Eunjung Kim

Eunjung Kim
Associate Professor
Phone: 315.443.3400

Eunjung Kim, PhD, is an associate professor in the department of Women’s and Gender Studies and the department of Cultural Foundations of Education and Disability Studies Program at Syracuse University.


MA, Women's Studies, Ewha Womans University

PhD, Disability Studies, University of Illinois at Chicago (Gender and Women's Studies Concentration)

Research & Scholarship

Eunjung Kim’s research and teaching interests include transnational feminist disability studies; theories of vulnerability and human/nonhuman boundaries; Korean cultural history of disability, gender, and sexuality and anti-violence feminist disability movements; Asian feminisms and women’s movements; critical humanitarian communications and human rights; asexuality and queer theories.


Eunjung Kim's book Curative Violence: Rehabilitating Disability, Gender, and Sexuality in Modern Korea (Duke University Press, 2017) has won 2017 Alison Piepmeier Book Prize awarded by National Women's Studies Association and the 2018 James B. Palais Prize, awarded by the Association for Asian Studies.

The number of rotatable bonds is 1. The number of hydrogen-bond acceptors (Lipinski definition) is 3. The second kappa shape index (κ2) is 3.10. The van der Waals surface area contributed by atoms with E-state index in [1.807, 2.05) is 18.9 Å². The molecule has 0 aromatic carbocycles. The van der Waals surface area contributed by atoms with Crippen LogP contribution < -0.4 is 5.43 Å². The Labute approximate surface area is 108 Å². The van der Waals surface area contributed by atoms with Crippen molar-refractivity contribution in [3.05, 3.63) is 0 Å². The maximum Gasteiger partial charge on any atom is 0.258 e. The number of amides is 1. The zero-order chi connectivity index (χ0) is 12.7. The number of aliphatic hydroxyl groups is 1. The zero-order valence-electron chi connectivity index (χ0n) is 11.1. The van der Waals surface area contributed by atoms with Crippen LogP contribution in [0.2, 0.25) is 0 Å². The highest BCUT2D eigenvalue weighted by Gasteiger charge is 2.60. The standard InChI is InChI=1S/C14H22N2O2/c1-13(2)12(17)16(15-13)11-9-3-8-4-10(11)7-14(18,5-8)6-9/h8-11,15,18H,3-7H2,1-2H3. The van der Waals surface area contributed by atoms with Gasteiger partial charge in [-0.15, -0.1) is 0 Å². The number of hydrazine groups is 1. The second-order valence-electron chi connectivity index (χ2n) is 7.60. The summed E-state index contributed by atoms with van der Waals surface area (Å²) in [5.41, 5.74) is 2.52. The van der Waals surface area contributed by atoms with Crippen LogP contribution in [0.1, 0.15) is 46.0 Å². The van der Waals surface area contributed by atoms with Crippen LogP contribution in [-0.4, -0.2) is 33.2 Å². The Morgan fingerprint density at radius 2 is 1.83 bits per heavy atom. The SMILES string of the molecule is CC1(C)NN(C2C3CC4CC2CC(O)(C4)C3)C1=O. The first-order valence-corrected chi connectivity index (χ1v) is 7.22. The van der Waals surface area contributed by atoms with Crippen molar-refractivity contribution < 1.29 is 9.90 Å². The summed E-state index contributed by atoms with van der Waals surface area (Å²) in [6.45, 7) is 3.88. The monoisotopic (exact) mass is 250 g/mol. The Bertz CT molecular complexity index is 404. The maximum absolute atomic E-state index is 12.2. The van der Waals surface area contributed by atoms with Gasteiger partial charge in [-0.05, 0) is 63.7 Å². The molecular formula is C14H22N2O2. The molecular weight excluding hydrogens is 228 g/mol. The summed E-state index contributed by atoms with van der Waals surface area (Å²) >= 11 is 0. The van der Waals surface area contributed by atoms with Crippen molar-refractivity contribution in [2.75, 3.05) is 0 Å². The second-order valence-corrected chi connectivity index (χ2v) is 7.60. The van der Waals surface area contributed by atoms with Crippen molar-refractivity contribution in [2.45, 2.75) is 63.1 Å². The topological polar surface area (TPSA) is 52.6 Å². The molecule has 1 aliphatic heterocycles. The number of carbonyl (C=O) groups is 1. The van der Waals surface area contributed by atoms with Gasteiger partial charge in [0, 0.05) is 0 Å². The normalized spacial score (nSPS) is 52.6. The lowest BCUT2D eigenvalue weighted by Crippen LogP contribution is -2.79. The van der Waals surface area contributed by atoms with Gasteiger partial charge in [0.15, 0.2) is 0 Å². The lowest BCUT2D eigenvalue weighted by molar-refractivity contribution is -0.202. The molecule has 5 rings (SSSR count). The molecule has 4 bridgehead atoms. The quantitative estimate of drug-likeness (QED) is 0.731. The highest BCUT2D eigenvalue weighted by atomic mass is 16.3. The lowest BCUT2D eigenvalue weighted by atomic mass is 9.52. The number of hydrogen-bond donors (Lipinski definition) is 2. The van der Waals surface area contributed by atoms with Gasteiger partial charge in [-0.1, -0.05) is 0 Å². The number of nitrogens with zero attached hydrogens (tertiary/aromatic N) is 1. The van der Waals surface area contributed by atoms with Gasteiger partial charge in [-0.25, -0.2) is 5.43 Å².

AAUW International Fellowship 2006

The Future of Minority Studies Fellowship at University of Michigan, Ann Arbor 2007-2008

The Vulnerability Studies Postdoctoral Fellowship at Emory School of Law, 2008-2010

University of Wisconsin-Madison Institute for the Research in the Humanities Residential Fellowship 2013

Ewha-Hyunwoo Women and Peace Academic Award, Korean Women's Institute, Ewha Womans University 2020

Excellence in Graduate Education Faculty Recognition Award 2021

Society for the Humanities Fellowship, Cornell University 2021-2022

Courses Taught

  • WGS 201 Transnational Feminist Studies
  • WGS 301 Feminist Theory
  • WGS 410 Advanced Studies in Feminist Thought
  • WGS 443 Intersectional Feminist Disability Studies
  • DSP 700 Disability and Gender in Film
  • DSP 775 Gender, Sexuality, and Disability
  • DSP 700 Critical Vulnerability Studies
  • CFE 700 Rethinking Boundaries of the Human: Crip Ecologies, Disability, Otherness and the Nonhumans